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An excerpt from www.HouseOfNames.com archives copyright © 2000 - 2015

Where did the Irish Guinessy family come from? What is the Irish Guinessy family crest and coat of arms? When did the Guinessy family first arrive in the United States? Where did the various branches of the family go? What is the Guinessy family history?

While many of Irish names are quite familiar to most, their original Gaelic forms are often forgotten and mysterious. The original Gaelic form of the name Guinessy is Mag Aonghusa or Mag Aonghuis, which mean "son of Angus."

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Irish names were rarely spelled with much consistency during the Middle Ages. As the many spelling variations of the name Guinessy dating from that time attests: Genis, Guinness, Magennis, Guinnessy, McGuinness and many more.

First found in County Down (Irish:An Dún) part of the Province of Ulster, in Northern Ireland, formerly known as county St Mirren, where they held a family seat from ancient times.


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This web page shows only a small excerpt of our Guinessy research. Another 279 words(20 lines of text) covering the years 1539, 1543, 1584, 1640, 1703, 1797, 1798, 1868 and 1759 are included under the topic Early Guinessy History in all our PDF Extended History products.

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Another 135 words(10 lines of text) are included under the topic Early Guinessy Notables in all our PDF Extended History products.

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Ireland, as an English-controlled colony in the 19th century, suffered the loss of hundreds of thousands of its native people. The system of land ownership often did not sufficiently provide for the tenants who farmed the land. This was most clearly evidenced in the Great Potato Famine of the 1840s. Previous years of great demand for grain products and livestock had run the land down. Many landowners foreseeing an upcoming crisis often removed families from the land or forced them to rely on pitifully small plots where only a subsistence living could be made. When the famines of 1845, 46, and 48 hit, many had nothing. Disease and starvation became widespread and families boarded ships for elsewhere any way they could. Those who went to America were instrumental in developing the industrial power known today: many Irish were employed in hard labor positions in factories and in building the bridges, canals, roads, and railways necessary for a strong industrial nation. Research of early immigration and passenger lists has shown that many bearers of the name Guinessy: John Guinnessy, who settled in New York in 1849; William Guinnes who settled in Barbados in 1663; Pat and Mary Guinnessy who settled in Quebec with their ten children in 1849..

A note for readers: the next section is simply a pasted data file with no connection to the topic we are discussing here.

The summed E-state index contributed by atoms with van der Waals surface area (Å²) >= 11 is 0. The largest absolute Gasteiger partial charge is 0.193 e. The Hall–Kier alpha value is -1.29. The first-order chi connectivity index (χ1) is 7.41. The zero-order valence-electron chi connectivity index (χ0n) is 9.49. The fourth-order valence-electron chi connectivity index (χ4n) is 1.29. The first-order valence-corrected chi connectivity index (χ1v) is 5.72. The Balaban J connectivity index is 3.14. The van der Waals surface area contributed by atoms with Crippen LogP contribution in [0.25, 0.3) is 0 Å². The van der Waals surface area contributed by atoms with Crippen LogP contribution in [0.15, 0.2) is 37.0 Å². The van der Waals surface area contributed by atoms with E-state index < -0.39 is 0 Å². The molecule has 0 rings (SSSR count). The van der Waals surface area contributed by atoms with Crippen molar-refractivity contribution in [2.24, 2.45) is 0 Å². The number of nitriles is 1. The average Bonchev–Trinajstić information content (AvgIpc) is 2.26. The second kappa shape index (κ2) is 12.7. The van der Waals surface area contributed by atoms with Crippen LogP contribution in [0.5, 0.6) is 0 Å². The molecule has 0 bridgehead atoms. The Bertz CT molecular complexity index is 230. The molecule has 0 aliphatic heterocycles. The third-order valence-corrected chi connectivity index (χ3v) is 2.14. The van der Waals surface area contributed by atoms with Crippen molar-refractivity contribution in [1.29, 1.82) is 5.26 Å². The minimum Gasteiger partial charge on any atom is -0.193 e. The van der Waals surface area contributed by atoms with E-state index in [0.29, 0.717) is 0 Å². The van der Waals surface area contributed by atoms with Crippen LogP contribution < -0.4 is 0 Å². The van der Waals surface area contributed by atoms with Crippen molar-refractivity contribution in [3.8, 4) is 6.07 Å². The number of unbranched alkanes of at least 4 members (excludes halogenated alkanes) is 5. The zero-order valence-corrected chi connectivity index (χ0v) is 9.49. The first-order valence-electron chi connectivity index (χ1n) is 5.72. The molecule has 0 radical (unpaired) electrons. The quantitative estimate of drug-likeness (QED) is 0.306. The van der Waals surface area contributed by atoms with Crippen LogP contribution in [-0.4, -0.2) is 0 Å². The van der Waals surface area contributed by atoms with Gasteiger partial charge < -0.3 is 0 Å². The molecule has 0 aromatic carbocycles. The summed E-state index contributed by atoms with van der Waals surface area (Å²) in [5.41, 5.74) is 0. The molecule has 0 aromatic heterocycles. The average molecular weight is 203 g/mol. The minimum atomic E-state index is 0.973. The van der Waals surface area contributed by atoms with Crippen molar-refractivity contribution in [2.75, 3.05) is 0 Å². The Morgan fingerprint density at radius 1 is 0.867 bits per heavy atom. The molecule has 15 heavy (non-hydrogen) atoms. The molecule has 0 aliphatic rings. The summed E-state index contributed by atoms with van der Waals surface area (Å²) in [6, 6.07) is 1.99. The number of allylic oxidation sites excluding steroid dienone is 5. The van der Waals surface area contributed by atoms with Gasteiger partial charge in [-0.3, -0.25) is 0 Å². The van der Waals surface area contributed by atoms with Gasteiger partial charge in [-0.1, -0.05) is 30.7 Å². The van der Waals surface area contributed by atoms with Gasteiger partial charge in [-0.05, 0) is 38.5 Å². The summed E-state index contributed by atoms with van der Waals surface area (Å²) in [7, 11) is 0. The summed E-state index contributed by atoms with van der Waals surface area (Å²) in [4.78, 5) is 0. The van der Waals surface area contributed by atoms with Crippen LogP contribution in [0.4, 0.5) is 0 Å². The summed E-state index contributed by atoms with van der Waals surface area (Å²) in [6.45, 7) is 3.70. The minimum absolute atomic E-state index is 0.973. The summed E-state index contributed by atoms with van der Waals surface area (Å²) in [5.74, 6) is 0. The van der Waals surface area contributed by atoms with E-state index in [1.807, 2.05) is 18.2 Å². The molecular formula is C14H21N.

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  1. O'Hart, John. Irish Pedigress 5th Edition in 2 Volumes. Baltimore: Genealogical Publishing, 1976. Print. (ISBN 0-8063-0737-4).
  2. Bowman, George Ernest. The Mayflower Reader A Selection of Articales from The Mayflower Descendent. Baltimore: Genealogical Publishing. Print.
  3. Hickey, D.J. and J.E. Doherty. A New Dictionary of Irish History form 1800 2nd Edition. Dublin: Gil & MacMillian, 2003. Print.
  4. McDonnell, Frances. Emigrants from Ireland to America 1735-1743 A Transcription of the report of the Irish House of Commons into Enforced emigration to America. Baltimore: Genealogical Publishing, 1992. Print. (ISBN 0-8063-1331-5).
  5. MacLysaght, Edward. Mores Irish Familes. Dublin: Irish Academic, 1982. Print. (ISBN 0-7165-0126-0).
  6. Fitzgerald, Thomas W. Ireland and Her People A Library of Irish Biography 5 Volumes. Chicago: Fitzgerald. Print.
  7. Filby, P. William and Mary K Meyer. Passenger and Immigration Lists Index in Four Volumes. Detroit: Gale Research, 1985. Print. (ISBN 0-8103-1795-8).
  8. MacLysaght, Edward. The Surnames of Ireland 3rd Edition. Dublin: Irish Academic, 1978. Print. (ISBN 0-7165-2278-0).
  9. Chadwick, Nora Kershaw and J.X.W.P Corcoran. The Celts. London: Penguin, 1970. Print. (ISBN 0140212116).
  10. Kennedy, Patrick. Kennedy's Book of Arms. Canterbury: Achievements, 1967. Print.
  11. ...

The Guinessy Family Crest was acquired from the Houseofnames.com archives. The Guinessy Family Crest was drawn according to heraldic standards based on published blazons. We generally include the oldest published family crest once associated with each surname.

This page was last modified on 3 April 2014 at 10:56.

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